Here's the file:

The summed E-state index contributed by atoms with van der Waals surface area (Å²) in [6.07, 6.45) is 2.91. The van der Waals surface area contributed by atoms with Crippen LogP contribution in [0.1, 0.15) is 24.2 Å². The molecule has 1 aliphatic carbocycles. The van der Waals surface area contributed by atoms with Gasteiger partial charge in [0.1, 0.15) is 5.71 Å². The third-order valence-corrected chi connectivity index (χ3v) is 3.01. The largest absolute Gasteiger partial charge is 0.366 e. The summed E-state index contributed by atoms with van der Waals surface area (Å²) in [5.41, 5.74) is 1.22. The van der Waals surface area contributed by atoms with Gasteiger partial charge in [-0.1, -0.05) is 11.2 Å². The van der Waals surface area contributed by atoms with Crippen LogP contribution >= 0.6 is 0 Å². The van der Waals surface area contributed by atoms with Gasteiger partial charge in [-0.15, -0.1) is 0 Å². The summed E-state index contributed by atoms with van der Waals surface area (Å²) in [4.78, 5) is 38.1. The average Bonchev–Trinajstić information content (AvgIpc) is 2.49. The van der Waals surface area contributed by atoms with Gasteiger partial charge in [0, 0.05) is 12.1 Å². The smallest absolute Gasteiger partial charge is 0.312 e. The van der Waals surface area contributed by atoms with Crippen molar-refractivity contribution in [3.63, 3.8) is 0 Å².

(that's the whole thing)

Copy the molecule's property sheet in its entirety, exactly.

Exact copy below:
The summed E-state index contributed by atoms with van der Waals surface area (Å²) in [6.07, 6.45) is 2.91. The van der Waals surface area contributed by atoms with Crippen LogP contribution in [0.1, 0.15) is 24.2 Å². The molecule has 1 aliphatic carbocycles. The van der Waals surface area contributed by atoms with Gasteiger partial charge in [0.1, 0.15) is 5.71 Å². The third-order valence-corrected chi connectivity index (χ3v) is 3.01. The largest absolute Gasteiger partial charge is 0.366 e. The summed E-state index contributed by atoms with van der Waals surface area (Å²) in [5.41, 5.74) is 1.22. The van der Waals surface area contributed by atoms with Gasteiger partial charge in [-0.1, -0.05) is 11.2 Å². The van der Waals surface area contributed by atoms with Crippen LogP contribution >= 0.6 is 0 Å². The van der Waals surface area contributed by atoms with Gasteiger partial charge in [-0.15, -0.1) is 0 Å². The summed E-state index contributed by atoms with van der Waals surface area (Å²) in [4.78, 5) is 38.1. The average Bonchev–Trinajstić information content (AvgIpc) is 2.49. The van der Waals surface area contributed by atoms with Gasteiger partial charge in [0, 0.05) is 12.1 Å². The smallest absolute Gasteiger partial charge is 0.312 e. The van der Waals surface area contributed by atoms with Crippen molar-refractivity contribution in [3.63, 3.8) is 0 Å².